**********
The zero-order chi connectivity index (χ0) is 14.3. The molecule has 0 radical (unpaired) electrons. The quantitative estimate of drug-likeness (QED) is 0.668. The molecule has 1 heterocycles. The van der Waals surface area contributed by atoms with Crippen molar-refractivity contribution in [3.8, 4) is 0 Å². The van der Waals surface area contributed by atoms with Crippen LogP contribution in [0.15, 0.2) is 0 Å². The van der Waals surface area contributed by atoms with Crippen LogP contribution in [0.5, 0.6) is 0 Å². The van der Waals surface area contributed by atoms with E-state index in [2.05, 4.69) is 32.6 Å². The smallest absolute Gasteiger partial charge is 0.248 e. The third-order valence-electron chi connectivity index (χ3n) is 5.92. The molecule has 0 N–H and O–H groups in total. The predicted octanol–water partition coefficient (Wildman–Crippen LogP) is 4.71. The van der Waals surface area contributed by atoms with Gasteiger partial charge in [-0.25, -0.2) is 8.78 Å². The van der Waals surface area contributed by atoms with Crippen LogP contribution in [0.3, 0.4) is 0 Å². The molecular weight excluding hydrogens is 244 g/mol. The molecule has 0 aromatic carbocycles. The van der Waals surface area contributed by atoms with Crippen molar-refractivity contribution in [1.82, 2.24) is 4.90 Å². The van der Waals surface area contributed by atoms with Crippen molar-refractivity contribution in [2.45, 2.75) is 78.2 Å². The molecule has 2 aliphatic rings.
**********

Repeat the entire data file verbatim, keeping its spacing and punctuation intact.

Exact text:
The zero-order chi connectivity index (χ0) is 14.3. The molecule has 0 radical (unpaired) electrons. The quantitative estimate of drug-likeness (QED) is 0.668. The molecule has 1 heterocycles. The van der Waals surface area contributed by atoms with Crippen molar-refractivity contribution in [3.8, 4) is 0 Å². The van der Waals surface area contributed by atoms with Crippen LogP contribution in [0.15, 0.2) is 0 Å². The van der Waals surface area contributed by atoms with Crippen LogP contribution in [0.5, 0.6) is 0 Å². The van der Waals surface area contributed by atoms with E-state index in [2.05, 4.69) is 32.6 Å². The smallest absolute Gasteiger partial charge is 0.248 e. The third-order valence-electron chi connectivity index (χ3n) is 5.92. The molecule has 0 N–H and O–H groups in total. The predicted octanol–water partition coefficient (Wildman–Crippen LogP) is 4.71. The van der Waals surface area contributed by atoms with Gasteiger partial charge in [-0.25, -0.2) is 8.78 Å². The van der Waals surface area contributed by atoms with Crippen LogP contribution in [0.3, 0.4) is 0 Å². The molecular weight excluding hydrogens is 244 g/mol. The molecule has 0 aromatic carbocycles. The van der Waals surface area contributed by atoms with Crippen molar-refractivity contribution in [1.82, 2.24) is 4.90 Å². The van der Waals surface area contributed by atoms with Crippen molar-refractivity contribution in [2.45, 2.75) is 78.2 Å². The molecule has 2 aliphatic rings.